Yet, at the same time, it’s worth remembering that Italy, Singapore, Belgium and the US are among the top 17 countries with public debt, according to the World Economic Forum’s Global Competitiveness Index 2017–18. Japan, a G7 country, tops the list at 239.2% of GDP or around $8.9 trillion. Africa’s debt, then, does not look so out of place as long as its economies are growing at an adequate rate and debts can be repaid without diverting funds from spending in other key sectors.

Handling debt

The IMF has repeatedly stressed the need for African countries to raise their domestic revenue in order to stay on top of debt. “Our recommendation is to minimise the impact on spending cuts,” says Selassie. “To engage in a lot more revenue mobilisation. There’s quite a lot of scope for increased tax collection as well as promoting greater investment.” Nigeria’s tax-to-GDP ratio, for example, stands at just 6% – the lowest in Africa. Compared to most OECD countries, which push tax rates at anywhere up to 50%, Africa’s earnings from its citizens are remarkably low.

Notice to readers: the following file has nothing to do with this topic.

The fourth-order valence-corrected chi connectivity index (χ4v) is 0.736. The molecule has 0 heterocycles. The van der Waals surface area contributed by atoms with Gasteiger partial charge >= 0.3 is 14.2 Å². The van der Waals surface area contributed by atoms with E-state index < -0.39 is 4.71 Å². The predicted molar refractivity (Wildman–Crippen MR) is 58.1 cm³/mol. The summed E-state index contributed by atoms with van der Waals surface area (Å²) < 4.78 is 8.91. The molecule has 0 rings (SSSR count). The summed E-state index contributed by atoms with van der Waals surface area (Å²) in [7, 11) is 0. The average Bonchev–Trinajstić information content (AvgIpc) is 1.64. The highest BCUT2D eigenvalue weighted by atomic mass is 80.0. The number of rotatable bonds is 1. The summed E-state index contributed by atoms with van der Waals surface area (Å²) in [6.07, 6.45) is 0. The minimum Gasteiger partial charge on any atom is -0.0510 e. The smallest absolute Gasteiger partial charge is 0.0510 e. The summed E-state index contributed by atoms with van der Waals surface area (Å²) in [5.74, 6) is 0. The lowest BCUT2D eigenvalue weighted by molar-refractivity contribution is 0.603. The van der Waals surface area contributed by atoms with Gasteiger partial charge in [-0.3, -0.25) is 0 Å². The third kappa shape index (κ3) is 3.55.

For those in acute debt distress, however, a more immediate strategy is needed. Evidently the six African countries already mentioned must pursue some sort of restructuring strategy. South Sudan’s debt-to-GDP ratio now stands at 111% while Mozambique’s has hit 110.1%. “Where debt is unsustainable some re-profiling is unavoidable,” admits Selassie.

This need is made even greater when considering that borrowing terms are expected to become less favourable in the medium term as the growth spurt in advanced economies tapers off. Refinancing, then, may shortly become more costly. Late last year Nigeria smartly refinanced $3bn worth of maturing naira-denominated short-term Treasury bills with dollar debt at more favourable interest rates. Finance minister Kemi Adeosun said the government could borrow at a cost of 7% overseas, roughly half the interest rate it currently pays locally. Evidently this is no long-term solution but each country in debt distress must find a way to spend the least amount possible servicing debt before beginning to tackle the structure of its economy.

Undisclosed debt and transparency issues have also presented problems on the continent. Selassie, however, denies that a pattern is emerging. “Two examples don’t make a trend,” he says. The IMF director is referring to Mozambique and the Republic of Congo, which were found to have undisclosed debt by the multilateral lender.